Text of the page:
Although these two sister Houston suburb cities are separate
municipalities, these twin towns share: heritage,
business and living areas.
The earliest settlement
was in 1822 by members of the Old Three Hundred (Stephen F. Austin's colony), it was later supplemented
by an unusual variety of ethnic and cultural groups
-Southern plantation owners, Confederate veterans,
carpetbaggers, Czech immigrants, African Americans,
railroad and oilmen.
Post-Reconstruction era brought the
"Jaybird-Woodpecker War" with heavy casualties occurring between rival political
factions in 1888 through 1890; a city-hall obelisk is
topped with a Jaybird.
against that, "demon rum" began in Richmond.
The silver-domed Fort Bend
County Courthouse dates from 1908; historical markers are
located on the grounds, Located at 500 Jackson St.,
The surrounding fertile
coastal plains are devoted to farming, and ranching.
Other industries include oil, salt, sulphur production,
steel fabrication and diversified manufacturing.
Richmond-Rosenberg Chamber of Commerce at 4120 Ave. H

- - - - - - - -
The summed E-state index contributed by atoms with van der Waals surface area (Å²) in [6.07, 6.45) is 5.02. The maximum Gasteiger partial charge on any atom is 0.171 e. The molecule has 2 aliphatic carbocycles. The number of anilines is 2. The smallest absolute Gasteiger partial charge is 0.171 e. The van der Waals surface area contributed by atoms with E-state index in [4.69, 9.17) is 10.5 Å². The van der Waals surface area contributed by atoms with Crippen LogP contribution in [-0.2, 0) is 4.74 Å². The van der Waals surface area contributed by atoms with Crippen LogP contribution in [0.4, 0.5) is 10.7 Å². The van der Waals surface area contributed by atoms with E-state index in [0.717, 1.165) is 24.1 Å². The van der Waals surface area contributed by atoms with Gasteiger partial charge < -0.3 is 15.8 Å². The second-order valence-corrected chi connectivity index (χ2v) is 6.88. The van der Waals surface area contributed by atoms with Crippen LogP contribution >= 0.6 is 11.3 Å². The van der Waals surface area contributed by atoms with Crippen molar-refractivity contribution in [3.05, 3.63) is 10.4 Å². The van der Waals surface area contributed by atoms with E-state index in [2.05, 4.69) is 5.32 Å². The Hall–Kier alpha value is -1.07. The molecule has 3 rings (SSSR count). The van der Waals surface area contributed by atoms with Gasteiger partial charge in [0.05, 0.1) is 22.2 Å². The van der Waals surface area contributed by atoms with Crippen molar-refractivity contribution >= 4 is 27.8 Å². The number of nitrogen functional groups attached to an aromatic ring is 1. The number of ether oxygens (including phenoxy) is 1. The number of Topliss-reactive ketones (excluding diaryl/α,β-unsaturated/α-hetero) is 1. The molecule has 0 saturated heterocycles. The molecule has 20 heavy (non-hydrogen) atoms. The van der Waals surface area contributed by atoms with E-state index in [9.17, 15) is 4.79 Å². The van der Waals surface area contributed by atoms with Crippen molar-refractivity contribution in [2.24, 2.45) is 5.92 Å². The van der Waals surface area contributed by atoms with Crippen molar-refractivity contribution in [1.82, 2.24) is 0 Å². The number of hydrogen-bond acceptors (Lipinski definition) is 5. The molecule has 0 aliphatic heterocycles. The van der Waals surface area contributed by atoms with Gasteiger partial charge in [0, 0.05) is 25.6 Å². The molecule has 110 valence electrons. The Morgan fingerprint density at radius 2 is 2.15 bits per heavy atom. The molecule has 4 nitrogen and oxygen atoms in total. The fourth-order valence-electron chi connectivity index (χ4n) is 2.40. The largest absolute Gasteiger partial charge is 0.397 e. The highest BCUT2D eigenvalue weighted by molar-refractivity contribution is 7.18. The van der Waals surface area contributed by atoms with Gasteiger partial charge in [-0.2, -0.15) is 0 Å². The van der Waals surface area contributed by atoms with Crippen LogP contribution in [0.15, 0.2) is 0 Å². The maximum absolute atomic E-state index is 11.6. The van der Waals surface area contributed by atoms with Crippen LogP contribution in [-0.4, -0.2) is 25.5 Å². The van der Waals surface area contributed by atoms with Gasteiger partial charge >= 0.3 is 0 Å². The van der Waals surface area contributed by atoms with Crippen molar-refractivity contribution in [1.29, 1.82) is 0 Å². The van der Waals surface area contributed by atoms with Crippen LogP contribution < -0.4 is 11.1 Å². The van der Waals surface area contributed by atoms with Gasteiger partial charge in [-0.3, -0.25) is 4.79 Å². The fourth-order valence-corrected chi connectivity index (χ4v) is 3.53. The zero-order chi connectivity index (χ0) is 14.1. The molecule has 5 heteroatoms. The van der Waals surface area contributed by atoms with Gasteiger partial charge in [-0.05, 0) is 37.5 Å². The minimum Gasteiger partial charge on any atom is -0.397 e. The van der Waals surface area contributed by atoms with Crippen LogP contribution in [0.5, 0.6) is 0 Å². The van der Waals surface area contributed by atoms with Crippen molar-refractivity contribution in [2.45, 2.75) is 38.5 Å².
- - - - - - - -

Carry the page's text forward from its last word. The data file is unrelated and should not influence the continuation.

(U.S. 9OA/59) offers information on historic sites and
recreation throughout area.
The Fort Bend Opry features country and Western music
every Friday night at the Cole Theater in Rosenberg.
Brazos Bend State
acres of Gulf Coastal Plain includes Brazos River bottomlands,
beautiful live-oak woodlands draped by wild grape vines
and Spanish moss, oxbow lakes and marsh. Abundant
wildlife includes white-tailed deer, coyotes, Russian
boar, migratory waterfowl, shore- and wading birds, and
large population of American alligators. Tent and RV
camping, picnic sites, screened shelters, rest rooms,
showers, dump station. Fishing pier, hike and bike
trails, wildlife observation platforms. Access via F.M.
762, 20 miles south. Admission.
These historical buildings
include a 1901 railroad depot, a log-cabin replica of the
original Fort Bend, the McNabb House, c. 1850, (Carrie
Nation's daughter's home) and a 1896 county jail. Also
features a modern gazebo. Located on the 500 block of
Fort Bend County
Cited as one of state's best small museums! This quaint museum features
exhibits on the developmental eras from first the area
colonists of 1822; there is also a special exhibit on
local resident Jane Long, "the mother of Texas"; the Texas Revolution; the
plantation era; the Civil War; the ranching era, and the
sugar industry. Open Tues. Fri. 10 a.m. - 4 p.m.; Sat.,
Sun. 1 - 5 p.m. 500 Houston St., Richmond. On museum
grounds is the Moore Home (see below).
Victorian mansion, c. 1883, home of Texas Congressman
John N. Moore of early 1900s. Restored and furnished with
period antiques. Open Sun. 1 - 5 p.m. on grounds of Fort
Bend County Historical Museum, 500 Houston St., Richmond.